By Jeff Walsh
"Once you label me, you negate me" -- Soren Kierkegaard
As many people on the site know, I'm not a big fan of labels. I feel they provide solace and false comfort, but in a way that offers no long-term gain. When I came out, way back when, you had two options: you were gay/lesbian, or you were bisexual. And, as I said in the first Life Lesson, The Moment You Knew, I was bisexual for a day or so before accepting I was gay.
But I think the larger problem with labels is not in what they actually mean. I don't think anyone gay rejects the classification that they are attracted to people of the same sex. If that's all it meant, it would be hard to argue with it. But all of the additional societal baggage we've attached to the label is where the problem kicks in.
Once you get past the dating angle, being gay is seem by many to mean you are: effeminate, promiscuous, weak, like to do drugs, enjoy dance music, wear tight clothing (when you're not in drag), and everything else you can think of. Which I know is untrue, because I'm not weak.
But seriously, what is the attraction of labels? We all acknowledge they mean far more than their face value. Around the time Oasis started in 1995, "questioning" became a term that was added to the gay alphabet soup lexicon (LGBTQQI2S*, etc.). At the time, I used "queer and questioning" to describe the audience for Oasis, mainly for the catchy alliteration and because the alphabet soup seemed to be growing too rapidly to keep up, and I'd rather go broad and inclusive than slight anybody.
It seemed easy and harmless. "Questioning" would just be that area you could go while you sorted things out. So, instead of my being bi for two days back in the day, I would have just been questioning. But, on more than one occasion lately, I've had people write that they "might be questioning" or they "think they're questioning." And it hit me that questioning had since changed from being a safe pre-label place to explore your sexuality before coming to some decision. It was a label now, too, and people were reticent to just jump right into being thought of as "questioning," even when it seemed strange to see them do nothing but ask questions about everything. To me, they defined questioning, so the designation seemed redundant. If you're questioning things, you're automatically "questioning," no?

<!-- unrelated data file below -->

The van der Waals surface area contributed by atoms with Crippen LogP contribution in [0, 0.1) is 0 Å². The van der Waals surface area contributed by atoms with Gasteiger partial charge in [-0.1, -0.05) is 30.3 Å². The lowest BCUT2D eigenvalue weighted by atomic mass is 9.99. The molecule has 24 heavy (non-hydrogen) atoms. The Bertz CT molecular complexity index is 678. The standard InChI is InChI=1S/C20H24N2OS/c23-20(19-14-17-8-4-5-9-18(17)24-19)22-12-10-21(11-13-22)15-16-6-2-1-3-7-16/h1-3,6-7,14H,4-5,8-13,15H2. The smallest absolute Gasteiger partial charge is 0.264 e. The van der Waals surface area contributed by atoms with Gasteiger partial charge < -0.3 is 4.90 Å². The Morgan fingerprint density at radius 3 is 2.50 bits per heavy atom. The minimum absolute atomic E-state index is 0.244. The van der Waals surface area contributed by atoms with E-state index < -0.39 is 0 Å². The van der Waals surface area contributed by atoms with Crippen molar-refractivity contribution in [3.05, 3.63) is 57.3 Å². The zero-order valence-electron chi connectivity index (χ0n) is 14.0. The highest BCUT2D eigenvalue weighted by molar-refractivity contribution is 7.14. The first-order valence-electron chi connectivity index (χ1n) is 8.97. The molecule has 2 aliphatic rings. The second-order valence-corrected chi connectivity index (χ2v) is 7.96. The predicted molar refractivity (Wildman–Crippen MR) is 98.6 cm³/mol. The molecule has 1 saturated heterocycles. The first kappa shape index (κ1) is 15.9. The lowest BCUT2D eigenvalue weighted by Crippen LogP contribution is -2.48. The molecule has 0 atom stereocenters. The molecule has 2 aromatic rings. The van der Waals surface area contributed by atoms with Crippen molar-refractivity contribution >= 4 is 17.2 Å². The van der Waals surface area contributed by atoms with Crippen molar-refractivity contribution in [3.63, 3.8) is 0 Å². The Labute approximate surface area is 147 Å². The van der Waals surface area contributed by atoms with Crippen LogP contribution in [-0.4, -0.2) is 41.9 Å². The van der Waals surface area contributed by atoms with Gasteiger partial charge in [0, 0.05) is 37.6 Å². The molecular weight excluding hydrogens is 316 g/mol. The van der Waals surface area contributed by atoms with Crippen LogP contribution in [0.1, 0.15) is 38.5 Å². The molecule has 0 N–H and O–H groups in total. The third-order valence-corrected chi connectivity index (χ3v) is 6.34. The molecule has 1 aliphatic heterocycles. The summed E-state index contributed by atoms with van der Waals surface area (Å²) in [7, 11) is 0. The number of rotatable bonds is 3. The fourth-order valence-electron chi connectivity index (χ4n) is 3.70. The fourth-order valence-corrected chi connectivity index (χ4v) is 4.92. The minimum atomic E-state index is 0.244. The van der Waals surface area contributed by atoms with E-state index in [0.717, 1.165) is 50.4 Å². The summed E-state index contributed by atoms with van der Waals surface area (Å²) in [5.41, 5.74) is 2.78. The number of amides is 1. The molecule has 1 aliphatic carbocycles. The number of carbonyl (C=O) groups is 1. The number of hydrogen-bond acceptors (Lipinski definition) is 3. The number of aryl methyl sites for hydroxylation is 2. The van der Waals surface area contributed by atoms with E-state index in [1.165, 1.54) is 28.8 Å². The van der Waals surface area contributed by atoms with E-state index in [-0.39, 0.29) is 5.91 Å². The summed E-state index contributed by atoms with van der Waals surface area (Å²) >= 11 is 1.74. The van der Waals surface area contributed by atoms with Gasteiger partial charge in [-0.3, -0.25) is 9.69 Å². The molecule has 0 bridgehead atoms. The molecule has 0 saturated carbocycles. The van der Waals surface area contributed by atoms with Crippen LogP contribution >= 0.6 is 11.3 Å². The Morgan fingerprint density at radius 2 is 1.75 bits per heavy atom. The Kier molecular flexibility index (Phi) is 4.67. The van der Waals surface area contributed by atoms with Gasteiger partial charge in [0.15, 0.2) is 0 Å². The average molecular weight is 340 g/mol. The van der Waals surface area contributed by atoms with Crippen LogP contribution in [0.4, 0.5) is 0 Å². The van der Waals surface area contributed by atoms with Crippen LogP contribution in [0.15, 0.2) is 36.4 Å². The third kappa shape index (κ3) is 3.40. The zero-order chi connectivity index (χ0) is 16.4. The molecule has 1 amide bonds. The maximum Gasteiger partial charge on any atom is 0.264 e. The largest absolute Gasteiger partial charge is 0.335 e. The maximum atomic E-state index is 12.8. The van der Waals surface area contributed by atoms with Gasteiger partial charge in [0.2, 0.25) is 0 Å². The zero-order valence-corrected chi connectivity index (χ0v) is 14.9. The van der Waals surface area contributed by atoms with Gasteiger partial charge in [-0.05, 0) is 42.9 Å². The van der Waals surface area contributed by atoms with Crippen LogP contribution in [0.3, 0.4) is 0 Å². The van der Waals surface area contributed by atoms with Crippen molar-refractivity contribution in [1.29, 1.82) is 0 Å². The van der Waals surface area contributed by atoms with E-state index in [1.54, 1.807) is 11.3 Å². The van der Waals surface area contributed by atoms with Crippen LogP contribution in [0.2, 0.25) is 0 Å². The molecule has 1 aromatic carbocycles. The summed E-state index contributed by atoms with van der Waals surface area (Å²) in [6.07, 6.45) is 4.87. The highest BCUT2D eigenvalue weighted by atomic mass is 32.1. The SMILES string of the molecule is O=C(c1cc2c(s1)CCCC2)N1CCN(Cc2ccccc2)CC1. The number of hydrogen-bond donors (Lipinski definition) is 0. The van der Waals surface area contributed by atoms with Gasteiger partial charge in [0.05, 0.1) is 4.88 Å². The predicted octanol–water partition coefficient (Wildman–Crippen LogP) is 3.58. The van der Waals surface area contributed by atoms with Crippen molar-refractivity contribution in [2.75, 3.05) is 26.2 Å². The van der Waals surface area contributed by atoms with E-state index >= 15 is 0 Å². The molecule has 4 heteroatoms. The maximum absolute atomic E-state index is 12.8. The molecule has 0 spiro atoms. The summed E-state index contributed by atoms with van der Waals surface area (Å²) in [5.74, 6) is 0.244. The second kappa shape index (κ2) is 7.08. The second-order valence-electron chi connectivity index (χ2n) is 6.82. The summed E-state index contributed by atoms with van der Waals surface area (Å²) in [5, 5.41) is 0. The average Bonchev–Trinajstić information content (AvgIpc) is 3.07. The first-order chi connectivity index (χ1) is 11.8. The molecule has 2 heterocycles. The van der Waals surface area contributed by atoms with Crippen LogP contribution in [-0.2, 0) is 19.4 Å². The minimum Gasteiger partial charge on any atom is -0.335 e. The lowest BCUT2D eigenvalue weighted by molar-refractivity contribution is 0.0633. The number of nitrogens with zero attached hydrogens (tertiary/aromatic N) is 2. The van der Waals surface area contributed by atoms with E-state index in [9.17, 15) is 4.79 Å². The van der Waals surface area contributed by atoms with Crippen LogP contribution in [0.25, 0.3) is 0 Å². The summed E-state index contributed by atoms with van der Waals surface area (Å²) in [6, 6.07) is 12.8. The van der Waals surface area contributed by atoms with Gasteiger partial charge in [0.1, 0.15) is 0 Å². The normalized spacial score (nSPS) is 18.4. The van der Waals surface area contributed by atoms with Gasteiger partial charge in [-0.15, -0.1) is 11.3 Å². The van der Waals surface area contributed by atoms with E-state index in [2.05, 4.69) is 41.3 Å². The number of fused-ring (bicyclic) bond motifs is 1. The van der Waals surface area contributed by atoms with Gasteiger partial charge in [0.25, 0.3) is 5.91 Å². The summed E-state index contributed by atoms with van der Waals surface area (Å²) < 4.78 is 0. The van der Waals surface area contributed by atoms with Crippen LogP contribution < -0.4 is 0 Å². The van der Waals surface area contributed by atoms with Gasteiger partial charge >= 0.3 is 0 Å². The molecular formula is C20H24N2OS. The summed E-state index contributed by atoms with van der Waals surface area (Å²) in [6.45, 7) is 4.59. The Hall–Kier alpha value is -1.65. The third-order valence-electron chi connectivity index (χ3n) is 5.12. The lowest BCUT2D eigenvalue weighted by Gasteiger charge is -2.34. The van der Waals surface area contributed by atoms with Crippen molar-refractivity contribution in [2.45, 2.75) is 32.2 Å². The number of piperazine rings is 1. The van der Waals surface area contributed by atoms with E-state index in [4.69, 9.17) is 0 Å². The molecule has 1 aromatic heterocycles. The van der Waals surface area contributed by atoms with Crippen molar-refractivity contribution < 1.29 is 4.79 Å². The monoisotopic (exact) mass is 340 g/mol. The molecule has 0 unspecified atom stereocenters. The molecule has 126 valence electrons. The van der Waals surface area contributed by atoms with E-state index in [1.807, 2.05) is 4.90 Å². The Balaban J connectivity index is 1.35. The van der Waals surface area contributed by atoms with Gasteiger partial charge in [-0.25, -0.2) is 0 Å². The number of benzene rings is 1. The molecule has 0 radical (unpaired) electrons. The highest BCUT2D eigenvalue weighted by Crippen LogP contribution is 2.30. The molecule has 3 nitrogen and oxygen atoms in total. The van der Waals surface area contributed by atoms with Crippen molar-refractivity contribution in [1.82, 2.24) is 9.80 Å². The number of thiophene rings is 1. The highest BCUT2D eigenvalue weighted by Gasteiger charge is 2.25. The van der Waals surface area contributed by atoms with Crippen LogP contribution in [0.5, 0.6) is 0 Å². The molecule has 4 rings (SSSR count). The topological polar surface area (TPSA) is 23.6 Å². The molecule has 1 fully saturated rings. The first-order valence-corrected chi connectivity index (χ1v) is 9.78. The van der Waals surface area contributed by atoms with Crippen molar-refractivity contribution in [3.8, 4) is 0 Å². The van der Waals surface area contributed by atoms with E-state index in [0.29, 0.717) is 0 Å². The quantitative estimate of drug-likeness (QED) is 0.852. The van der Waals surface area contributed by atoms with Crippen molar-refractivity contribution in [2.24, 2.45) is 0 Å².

"A person's sexuality is so much more than one word "gay." No one refers to anyone as just "hetero" because that doesn't say anything. Sexual identity is broader than a label." -- Gus Van Sant
"If everything had a label, we would live in a fully delineated but false world." -- Mason Cooley
"To be black and an intellectual in America is to live in a box.... On the box is a label, not of my own choosing." -- Stephen Carter
Of course, if you avoid labels, you have to explain things more. Technically, I'm vegan. I eat no animal products. I use the term because it is shorthand for my diet of no eggs, cheese, dairy, meat, and such. But when you say vegan, a lot of other things come up for people. That I am for animal rights. That I care how *you* eat. That I am a member of PETA. That I am going to lecture people about their food choices.
Given the choice, I would probably not say I was vegan, because it is such a loaded word, and almost always leads people down a discussion that I'd just as soon not have, especially considering it tends to happen at meals. But if you order a "Shrimp Primavera, no shrimp" (my usual order at The Olive Garden) and people don't know you're vegan, it seems stranger still.
So, before people know, it is something you have to navigate. And after they know? Pretty much the same. It is rare for me to have a meal with people and not hear how something would be better with cream, with cheese, how can I not eat meat... it's pretty constant. Part of that is because it is a healthier way to eat, so people naturally get defensive, as it brings their own food choices into question. When I go to parties when I'm back in Pennsylvania, more people are concerned about my food choices than I am. They point out which things I can or can't eat on a buffet, loudly yell across a room to ask if someone put butter in their dish (in a way that lets people know 'no' is the answer they hope to hear back), eat something and say how good it is, but quickly add "Well, I know you wouldn't eat this, but it *is* good... I like it... You can't be good all the time, you know..."
All of which I do nothing to prompt. And, it just goes on and on and on. Trust me, I've long given up trying to stop this activity. It just doesn't work. I mean, I know what I can eat on a buffet. I can taste trace amounts of butter after one bite of anything and stop eating it. It's easy. I know what things traditionally have animal products in them. And it's not an allergy or something life-threatening: if I eat some, I'll be fine.